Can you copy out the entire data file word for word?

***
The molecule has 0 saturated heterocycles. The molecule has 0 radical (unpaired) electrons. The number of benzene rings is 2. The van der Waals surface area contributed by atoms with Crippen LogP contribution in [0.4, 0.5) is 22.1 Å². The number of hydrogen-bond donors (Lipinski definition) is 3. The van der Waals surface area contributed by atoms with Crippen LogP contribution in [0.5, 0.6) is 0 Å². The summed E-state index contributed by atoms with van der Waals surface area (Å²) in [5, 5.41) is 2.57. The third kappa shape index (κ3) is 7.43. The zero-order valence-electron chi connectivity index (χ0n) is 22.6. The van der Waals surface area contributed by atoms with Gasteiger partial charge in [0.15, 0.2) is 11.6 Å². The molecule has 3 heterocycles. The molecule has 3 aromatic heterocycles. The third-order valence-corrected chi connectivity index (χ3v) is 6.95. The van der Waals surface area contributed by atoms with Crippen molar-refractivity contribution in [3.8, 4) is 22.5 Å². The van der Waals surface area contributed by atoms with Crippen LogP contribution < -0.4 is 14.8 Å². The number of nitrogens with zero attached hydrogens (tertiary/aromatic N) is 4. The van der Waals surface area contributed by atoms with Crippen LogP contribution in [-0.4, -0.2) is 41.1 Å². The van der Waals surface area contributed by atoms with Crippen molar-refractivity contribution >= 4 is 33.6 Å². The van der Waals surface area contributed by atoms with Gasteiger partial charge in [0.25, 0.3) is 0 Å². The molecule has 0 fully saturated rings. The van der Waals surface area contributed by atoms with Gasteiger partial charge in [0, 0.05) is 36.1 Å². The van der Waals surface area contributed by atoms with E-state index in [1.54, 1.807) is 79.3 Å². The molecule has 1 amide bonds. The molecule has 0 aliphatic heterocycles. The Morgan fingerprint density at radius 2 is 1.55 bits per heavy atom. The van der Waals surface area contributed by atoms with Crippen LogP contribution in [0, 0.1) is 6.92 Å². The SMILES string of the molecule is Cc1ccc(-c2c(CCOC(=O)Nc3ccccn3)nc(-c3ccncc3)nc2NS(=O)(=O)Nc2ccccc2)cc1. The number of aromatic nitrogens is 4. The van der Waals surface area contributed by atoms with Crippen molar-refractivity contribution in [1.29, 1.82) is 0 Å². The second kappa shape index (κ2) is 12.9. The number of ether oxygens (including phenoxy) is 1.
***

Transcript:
The molecule has 0 saturated heterocycles. The molecule has 0 radical (unpaired) electrons. The number of benzene rings is 2. The van der Waals surface area contributed by atoms with Crippen LogP contribution in [0.4, 0.5) is 22.1 Å². The number of hydrogen-bond donors (Lipinski definition) is 3. The van der Waals surface area contributed by atoms with Crippen LogP contribution in [0.5, 0.6) is 0 Å². The summed E-state index contributed by atoms with van der Waals surface area (Å²) in [5, 5.41) is 2.57. The third kappa shape index (κ3) is 7.43. The zero-order valence-electron chi connectivity index (χ0n) is 22.6. The van der Waals surface area contributed by atoms with Gasteiger partial charge in [0.15, 0.2) is 11.6 Å². The molecule has 3 heterocycles. The molecule has 3 aromatic heterocycles. The third-order valence-corrected chi connectivity index (χ3v) is 6.95. The van der Waals surface area contributed by atoms with Crippen molar-refractivity contribution in [3.8, 4) is 22.5 Å². The van der Waals surface area contributed by atoms with Crippen LogP contribution < -0.4 is 14.8 Å². The number of nitrogens with zero attached hydrogens (tertiary/aromatic N) is 4. The van der Waals surface area contributed by atoms with Crippen LogP contribution in [-0.4, -0.2) is 41.1 Å². The van der Waals surface area contributed by atoms with Crippen molar-refractivity contribution >= 4 is 33.6 Å². The van der Waals surface area contributed by atoms with Gasteiger partial charge in [0.25, 0.3) is 0 Å². The molecule has 0 fully saturated rings. The van der Waals surface area contributed by atoms with Gasteiger partial charge in [0, 0.05) is 36.1 Å². The van der Waals surface area contributed by atoms with E-state index in [1.54, 1.807) is 79.3 Å². The molecule has 1 amide bonds. The molecule has 0 aliphatic heterocycles. The Morgan fingerprint density at radius 2 is 1.55 bits per heavy atom. The van der Waals surface area contributed by atoms with Crippen LogP contribution in [0, 0.1) is 6.92 Å². The SMILES string of the molecule is Cc1ccc(-c2c(CCOC(=O)Nc3ccccn3)nc(-c3ccncc3)nc2NS(=O)(=O)Nc2ccccc2)cc1. The number of aromatic nitrogens is 4. The van der Waals surface area contributed by atoms with Crippen molar-refractivity contribution in [1.29, 1.82) is 0 Å². The second kappa shape index (κ2) is 12.9. The number of ether oxygens (including phenoxy) is 1.